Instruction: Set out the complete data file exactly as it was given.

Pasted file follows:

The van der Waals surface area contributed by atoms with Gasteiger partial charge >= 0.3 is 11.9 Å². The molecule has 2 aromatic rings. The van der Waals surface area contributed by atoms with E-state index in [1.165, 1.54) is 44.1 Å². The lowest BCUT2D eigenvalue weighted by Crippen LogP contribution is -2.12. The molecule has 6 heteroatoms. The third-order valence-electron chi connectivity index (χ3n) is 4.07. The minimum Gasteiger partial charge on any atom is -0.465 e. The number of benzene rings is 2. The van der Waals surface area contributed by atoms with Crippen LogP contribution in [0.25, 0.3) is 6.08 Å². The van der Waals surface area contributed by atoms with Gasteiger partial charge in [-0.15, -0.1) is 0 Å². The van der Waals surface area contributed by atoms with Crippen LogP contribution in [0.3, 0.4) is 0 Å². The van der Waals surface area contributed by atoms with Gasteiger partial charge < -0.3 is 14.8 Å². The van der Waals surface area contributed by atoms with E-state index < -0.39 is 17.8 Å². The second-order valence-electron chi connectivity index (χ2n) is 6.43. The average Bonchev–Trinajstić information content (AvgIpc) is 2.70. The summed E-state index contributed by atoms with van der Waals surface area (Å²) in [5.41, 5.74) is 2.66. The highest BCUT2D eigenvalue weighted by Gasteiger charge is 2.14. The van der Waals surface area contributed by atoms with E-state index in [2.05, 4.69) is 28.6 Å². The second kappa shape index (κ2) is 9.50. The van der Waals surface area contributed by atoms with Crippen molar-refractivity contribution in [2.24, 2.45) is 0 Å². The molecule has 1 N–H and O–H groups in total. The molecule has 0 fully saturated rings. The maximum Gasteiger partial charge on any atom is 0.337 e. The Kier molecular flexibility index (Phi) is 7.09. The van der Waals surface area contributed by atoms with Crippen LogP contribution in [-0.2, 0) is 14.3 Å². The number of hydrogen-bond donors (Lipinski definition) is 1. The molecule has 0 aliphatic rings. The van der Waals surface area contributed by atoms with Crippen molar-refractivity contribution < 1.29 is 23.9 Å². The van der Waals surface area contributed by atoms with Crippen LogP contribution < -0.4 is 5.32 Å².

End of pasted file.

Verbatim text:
The van der Waals surface area contributed by atoms with Gasteiger partial charge >= 0.3 is 11.9 Å². The molecule has 2 aromatic rings. The van der Waals surface area contributed by atoms with E-state index in [1.165, 1.54) is 44.1 Å². The lowest BCUT2D eigenvalue weighted by Crippen LogP contribution is -2.12. The molecule has 6 heteroatoms. The third-order valence-electron chi connectivity index (χ3n) is 4.07. The minimum Gasteiger partial charge on any atom is -0.465 e. The number of benzene rings is 2. The van der Waals surface area contributed by atoms with Crippen LogP contribution in [0.25, 0.3) is 6.08 Å². The van der Waals surface area contributed by atoms with Gasteiger partial charge in [-0.15, -0.1) is 0 Å². The van der Waals surface area contributed by atoms with Crippen LogP contribution in [0.3, 0.4) is 0 Å². The van der Waals surface area contributed by atoms with Gasteiger partial charge < -0.3 is 14.8 Å². The van der Waals surface area contributed by atoms with E-state index < -0.39 is 17.8 Å². The second-order valence-electron chi connectivity index (χ2n) is 6.43. The average Bonchev–Trinajstić information content (AvgIpc) is 2.70. The summed E-state index contributed by atoms with van der Waals surface area (Å²) in [5.41, 5.74) is 2.66. The highest BCUT2D eigenvalue weighted by Gasteiger charge is 2.14. The van der Waals surface area contributed by atoms with E-state index in [2.05, 4.69) is 28.6 Å². The second kappa shape index (κ2) is 9.50. The van der Waals surface area contributed by atoms with Crippen molar-refractivity contribution in [2.24, 2.45) is 0 Å². The molecule has 1 N–H and O–H groups in total. The molecule has 0 fully saturated rings. The maximum Gasteiger partial charge on any atom is 0.337 e. The Kier molecular flexibility index (Phi) is 7.09. The van der Waals surface area contributed by atoms with Crippen LogP contribution in [-0.2, 0) is 14.3 Å². The number of hydrogen-bond donors (Lipinski definition) is 1. The molecule has 0 aliphatic rings. The van der Waals surface area contributed by atoms with Crippen molar-refractivity contribution < 1.29 is 23.9 Å². The van der Waals surface area contributed by atoms with Crippen LogP contribution < -0.4 is 5.32 Å².